Green Day

Members: Billie Joe Armstrong, Mike Dirnt, Tr Cool

Active: 1988-Present


At the age of 12, Tr Cool became a member of the band The Lookouts. Their album attracted some attention, and Tr began performing at an early age at the Berkeley, California punk rock all-ages venue 924 Gilman Street.

In 1988, Billie Joe Armstrong, (aged 16) and Mike Dirnt (also aged 16) formed "Sweet Children," with Armstrong on lead vocals and guitar, Dirnt on bass and backing vocals, and John Kiffmeyer (a.k.a. Al Sobrante), on drums. Their first show was on 17 October 1988, at Rod's Hickory Pit in Vallejo, California.

About two months later, they played a high school party with the Lookouts in a remote mountain location near Willits, California, where Tr? and Kain Kong of the Lookouts lived and attended school. Only five kids showed up for the party but they left after the first song, and there was no electricity in the house and the toilet didn't work, so Sweet Children had to play using a generator and candlelight. But they played, as Lookouts singer/guitarist Larry Livermore put it, "as if they were The Beatles at Shea Stadium."

Livermore, who also ran the Berkeley independent label Lookout! Records, immediately offered them a deal, and in early 1989 they recorded their first EP, 1,000 Hours. They then decided, weeks before the EP release, to change their name to Green Day, a slang term for a day spent smoking marijuana. The band were smokers since puberty and Billie Joe got his nickname, "Two Dollar Bill," from selling joints at that price ($2) at his high school. The song "Green Day", written by Billie Joe, is about his first experience using marijuana. Many references to the drug appear in Green Day's music, though it is by no means their defining characteristic.

One year later, in April 1990, Green Day released their first album 39/Smooth, and that summer they set out in a van on their first national tour. Before leaving, they recorded another four-song EP called Slappy. This release was followed by another four-song EP, "Sweet Children", recorded in Minneapolis-St. Paul including some of their old songs for the local label Skene Records. In 1991, 1,039/Smoothed Out Slappy Hours was released on CD; this re-issued 39/Smooth with all the tracks from Slappy and 1,000 Hours.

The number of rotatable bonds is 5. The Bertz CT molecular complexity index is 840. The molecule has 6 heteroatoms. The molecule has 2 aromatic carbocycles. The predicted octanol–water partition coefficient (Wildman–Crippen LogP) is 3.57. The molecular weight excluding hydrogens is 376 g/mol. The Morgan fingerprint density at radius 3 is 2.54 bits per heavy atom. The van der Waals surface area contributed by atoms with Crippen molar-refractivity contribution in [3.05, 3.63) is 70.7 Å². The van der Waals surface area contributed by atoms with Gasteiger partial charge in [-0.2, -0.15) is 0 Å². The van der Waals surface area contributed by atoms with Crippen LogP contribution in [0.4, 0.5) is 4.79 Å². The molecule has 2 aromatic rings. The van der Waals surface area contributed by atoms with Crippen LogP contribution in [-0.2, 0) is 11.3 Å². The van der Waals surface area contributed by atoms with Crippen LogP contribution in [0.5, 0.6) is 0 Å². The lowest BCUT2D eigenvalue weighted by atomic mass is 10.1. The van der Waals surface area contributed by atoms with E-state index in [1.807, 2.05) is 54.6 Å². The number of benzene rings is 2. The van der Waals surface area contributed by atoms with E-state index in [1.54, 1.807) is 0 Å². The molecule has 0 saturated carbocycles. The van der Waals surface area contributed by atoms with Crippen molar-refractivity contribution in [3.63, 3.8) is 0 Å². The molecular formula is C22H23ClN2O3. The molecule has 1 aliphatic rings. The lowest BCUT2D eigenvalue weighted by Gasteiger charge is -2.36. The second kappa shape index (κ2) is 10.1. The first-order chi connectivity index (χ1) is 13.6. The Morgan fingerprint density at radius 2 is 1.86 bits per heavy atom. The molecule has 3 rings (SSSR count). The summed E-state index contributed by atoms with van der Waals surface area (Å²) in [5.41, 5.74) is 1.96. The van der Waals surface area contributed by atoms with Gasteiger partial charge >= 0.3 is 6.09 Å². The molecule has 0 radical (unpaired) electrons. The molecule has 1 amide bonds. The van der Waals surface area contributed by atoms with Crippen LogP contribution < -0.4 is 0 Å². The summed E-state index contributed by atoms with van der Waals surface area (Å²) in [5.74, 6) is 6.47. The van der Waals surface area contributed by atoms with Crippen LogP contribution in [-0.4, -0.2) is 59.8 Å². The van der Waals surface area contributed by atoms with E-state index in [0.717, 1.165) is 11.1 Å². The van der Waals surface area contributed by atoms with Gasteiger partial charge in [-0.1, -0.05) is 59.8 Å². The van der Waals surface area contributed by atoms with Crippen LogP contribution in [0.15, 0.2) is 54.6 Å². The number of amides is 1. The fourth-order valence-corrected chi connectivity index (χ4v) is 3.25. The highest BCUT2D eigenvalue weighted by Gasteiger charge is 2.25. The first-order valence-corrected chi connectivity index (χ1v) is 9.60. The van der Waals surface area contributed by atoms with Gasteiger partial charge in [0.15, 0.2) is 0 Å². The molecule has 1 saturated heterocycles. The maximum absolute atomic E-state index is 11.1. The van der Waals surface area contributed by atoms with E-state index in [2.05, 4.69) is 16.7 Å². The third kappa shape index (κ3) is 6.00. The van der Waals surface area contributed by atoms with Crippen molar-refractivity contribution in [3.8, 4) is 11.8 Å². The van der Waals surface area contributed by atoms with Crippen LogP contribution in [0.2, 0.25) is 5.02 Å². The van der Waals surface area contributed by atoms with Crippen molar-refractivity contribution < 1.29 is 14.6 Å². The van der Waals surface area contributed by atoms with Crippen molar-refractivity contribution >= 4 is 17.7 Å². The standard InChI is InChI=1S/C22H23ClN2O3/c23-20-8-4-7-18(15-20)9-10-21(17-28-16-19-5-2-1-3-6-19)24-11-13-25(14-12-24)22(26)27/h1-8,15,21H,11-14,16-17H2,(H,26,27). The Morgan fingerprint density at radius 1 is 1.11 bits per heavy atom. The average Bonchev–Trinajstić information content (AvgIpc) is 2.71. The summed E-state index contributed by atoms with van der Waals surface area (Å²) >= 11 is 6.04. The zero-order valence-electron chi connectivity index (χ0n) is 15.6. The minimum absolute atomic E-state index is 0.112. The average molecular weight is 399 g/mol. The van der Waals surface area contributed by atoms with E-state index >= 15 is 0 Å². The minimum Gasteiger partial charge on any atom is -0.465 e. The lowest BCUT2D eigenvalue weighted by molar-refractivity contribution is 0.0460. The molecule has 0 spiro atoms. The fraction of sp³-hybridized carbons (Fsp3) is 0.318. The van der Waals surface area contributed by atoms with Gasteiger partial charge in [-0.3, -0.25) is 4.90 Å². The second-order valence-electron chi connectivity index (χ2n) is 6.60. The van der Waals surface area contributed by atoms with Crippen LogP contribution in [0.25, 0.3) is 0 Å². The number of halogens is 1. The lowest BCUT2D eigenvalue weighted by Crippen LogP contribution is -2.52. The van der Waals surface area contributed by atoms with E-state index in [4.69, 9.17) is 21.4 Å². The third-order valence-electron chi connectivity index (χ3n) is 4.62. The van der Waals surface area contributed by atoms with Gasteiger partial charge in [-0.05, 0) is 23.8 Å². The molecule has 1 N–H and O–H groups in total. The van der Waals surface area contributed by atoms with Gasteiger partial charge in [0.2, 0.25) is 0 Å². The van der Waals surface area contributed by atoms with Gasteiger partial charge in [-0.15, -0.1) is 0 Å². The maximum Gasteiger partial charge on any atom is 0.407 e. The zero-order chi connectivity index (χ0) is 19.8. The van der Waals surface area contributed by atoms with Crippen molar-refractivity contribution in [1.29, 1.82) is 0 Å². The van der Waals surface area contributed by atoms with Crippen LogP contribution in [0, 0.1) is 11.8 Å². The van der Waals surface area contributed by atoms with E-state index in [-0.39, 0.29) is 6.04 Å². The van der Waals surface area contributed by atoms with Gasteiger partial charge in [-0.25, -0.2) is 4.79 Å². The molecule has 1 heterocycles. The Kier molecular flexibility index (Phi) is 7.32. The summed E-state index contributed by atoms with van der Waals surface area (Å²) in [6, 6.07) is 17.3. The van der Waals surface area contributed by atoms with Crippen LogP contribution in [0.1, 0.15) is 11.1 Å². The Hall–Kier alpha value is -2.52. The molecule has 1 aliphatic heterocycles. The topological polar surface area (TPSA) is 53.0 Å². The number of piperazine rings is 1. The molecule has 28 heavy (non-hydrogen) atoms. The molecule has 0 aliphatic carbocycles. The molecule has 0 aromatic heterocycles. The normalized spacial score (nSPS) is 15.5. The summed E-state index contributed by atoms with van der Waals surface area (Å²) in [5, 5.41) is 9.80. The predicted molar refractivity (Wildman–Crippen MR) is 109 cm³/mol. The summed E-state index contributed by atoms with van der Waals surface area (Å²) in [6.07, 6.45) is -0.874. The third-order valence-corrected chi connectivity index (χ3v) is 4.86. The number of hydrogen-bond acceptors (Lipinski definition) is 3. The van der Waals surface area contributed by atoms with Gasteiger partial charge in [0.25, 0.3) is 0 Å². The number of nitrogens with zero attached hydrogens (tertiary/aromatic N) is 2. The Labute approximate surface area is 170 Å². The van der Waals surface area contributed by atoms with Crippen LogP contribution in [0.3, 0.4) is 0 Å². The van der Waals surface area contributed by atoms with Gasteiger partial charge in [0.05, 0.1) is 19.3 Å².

After this tour, at the end of the summer of 1990, Al Sobrante left the band temporarily to attend college in Arcata, California. By this time the Lookouts had become mostly inactive, and Tr? Cool, now 17 and living in Berkeley, began playing with Green Day as a temporary replacement. The combination worked out so well that he soon became Green Day's permanent drummer.

During 1991, the band toured and played locally, building up a large fan following, and also wrote and recorded their second album, Kerplunk!, released on Lookout Records in January 1992. The CD version also included the four tracks from the Sweet Children EP. They continued to tour through 1992 and 1993, reaching nations such as the United Kingdom, Germany, Spain, Italy, The Netherlands, Poland, and Czechoslovakia (now the Czech Republic).

The UK leg of the tour featured a notable appearance at The Rainbow, a Wigan social club. That gig would have been a standard stop on an independent punk band's minor UK tour, were it not for one small fact: the band decided to use their set to stage their own version of the Nativity, featuring Billie Joe as all three schizophrenic Three Wise Punks, Mike as Santa Claus and a bad-taste version of the Virgin Birth featuring Tre as Mary, a roadie as Jesus and a bag of rice pudding and tomato ketchup as the Holy Placenta. This theatrical trait would become common practice for the band ten years later, only on a much larger scale.